India and Pakistan sought to put more than a half-century of bloodshed behind them today, and agreed to start talks next month on core disputes of nationalism and religion that have taken the nuclear-armed nations into three wars.
The talks will touch on all topics, including the flashpoint issue of Kashmir, foreign ministers from both countries said in a joint statement.
"There are no winners or losers," Pakistani President Pervez Musharraf said in a press conference following the announcement. "I think victory is for the world - for all those peace loving people of the world. Victory is for all the people of India and Pakistan. Victory is for the people of Kashmir who have suffered for all these years, who are suffering. I would say victory is to the moderates in India and the moderates in Pakistan."
General Musharraf, wearing a black suit instead of his green military uniform, gave credit for the deal to the "vision" and "statesmanship" of Indian Prime Minister Atal Bihari Vajpayee. He said the two men sealed the agreement early today in a phone call following their historic face-to-face meeting a day earlier.
The surprise agreement followed two days of leadership talks under the cover of a major South Asian regional summit that provided the impetus for Vajpayee's visit to the Pakistani capital.
Indian Foreign Minister Yashwant Sinha said details, including the location of the talks and the level at which they will be held, were still to be worked out, but that the negotiations would be ongoing and comprehensive.
He expressed optimism the talks would lead to a lasting peace agreement, including on the issue of Kashmir. The Himalayan region is divided between the two countries, but claimed by both in its entirety. The dispute has claimed at least 65,000 lives since 1989.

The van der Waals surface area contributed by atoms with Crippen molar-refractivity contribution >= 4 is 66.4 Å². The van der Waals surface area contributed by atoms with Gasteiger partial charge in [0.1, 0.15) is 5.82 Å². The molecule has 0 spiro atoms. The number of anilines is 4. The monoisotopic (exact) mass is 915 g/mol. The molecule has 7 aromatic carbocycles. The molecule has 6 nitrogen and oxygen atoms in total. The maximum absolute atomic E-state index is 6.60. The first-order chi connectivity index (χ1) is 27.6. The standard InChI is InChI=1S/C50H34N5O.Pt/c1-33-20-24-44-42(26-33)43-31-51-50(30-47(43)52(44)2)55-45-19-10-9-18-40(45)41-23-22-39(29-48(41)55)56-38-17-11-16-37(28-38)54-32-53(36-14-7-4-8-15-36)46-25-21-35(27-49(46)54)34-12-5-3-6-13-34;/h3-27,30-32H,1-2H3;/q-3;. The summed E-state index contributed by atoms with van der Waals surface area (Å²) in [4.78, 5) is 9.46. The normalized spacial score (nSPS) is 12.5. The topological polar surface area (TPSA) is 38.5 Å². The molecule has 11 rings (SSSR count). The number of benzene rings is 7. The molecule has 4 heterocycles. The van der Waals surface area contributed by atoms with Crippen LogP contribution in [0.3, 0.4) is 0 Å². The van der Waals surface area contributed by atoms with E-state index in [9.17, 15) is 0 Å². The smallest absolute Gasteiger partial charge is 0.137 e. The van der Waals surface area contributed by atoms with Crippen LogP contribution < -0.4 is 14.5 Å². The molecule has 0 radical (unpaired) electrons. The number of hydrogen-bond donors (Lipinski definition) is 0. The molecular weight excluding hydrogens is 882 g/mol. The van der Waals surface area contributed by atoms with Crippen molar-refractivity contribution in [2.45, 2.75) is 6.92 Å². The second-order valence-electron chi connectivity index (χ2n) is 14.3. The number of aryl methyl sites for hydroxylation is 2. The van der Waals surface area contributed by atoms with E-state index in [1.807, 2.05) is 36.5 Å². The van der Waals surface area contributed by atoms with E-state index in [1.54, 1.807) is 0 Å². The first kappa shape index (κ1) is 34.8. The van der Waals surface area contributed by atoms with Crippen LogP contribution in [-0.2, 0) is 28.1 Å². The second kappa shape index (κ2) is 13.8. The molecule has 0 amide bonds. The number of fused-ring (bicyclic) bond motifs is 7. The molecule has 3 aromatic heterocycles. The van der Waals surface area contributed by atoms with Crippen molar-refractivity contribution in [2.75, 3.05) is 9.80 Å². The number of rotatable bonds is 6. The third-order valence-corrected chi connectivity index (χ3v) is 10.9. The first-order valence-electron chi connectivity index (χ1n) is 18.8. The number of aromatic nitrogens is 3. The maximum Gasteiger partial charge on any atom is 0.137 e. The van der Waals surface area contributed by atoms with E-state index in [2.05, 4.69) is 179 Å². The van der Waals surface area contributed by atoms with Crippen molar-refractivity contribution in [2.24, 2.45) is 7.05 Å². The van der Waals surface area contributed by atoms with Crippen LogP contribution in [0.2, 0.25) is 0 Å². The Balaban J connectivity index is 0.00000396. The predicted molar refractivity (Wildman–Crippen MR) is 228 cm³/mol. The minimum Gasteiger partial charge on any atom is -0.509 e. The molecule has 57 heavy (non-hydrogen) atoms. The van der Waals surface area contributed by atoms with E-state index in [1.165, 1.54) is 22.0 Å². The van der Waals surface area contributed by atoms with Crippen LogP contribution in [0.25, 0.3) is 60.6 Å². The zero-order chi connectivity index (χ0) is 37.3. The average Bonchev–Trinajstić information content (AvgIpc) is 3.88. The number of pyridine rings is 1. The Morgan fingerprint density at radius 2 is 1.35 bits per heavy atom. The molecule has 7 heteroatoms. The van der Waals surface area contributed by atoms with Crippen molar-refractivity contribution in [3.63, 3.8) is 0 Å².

"The two leaders are confident that the resumption of the composite dialogue will lead to the peaceful settlement of all bilateral issues, including Jammu and Kashmir, to the satisfaction of both sides," Sinha said, reading from the joint declaration.
A high-ranking Indian official said that the talks would revolve around eight points, including Kashmir and two other territorial disputes, fighting terrorism, trade and confidence building measures.
The meetings between Mr Vajpayee, Gen. Musharraf and Pakistani Prime Minister Zafarullah Khan Jamali on Sunday and yesterday were the first between Indian and Pakistani leaders in more than two years, and they occurred in an atmosphere of optimism after months of tit-for-tat steps to improve relations.
The two countries have called a ceasefire between their troops in Kashmir, resumed high-level diplomatic ties and restored transportation links.
But there had been no indication such a breakthrough was possible, and both sides had sought to dampen any expectations ahead of the South Asian Association for Regional Cooperation summit, which concluded today.Reuse content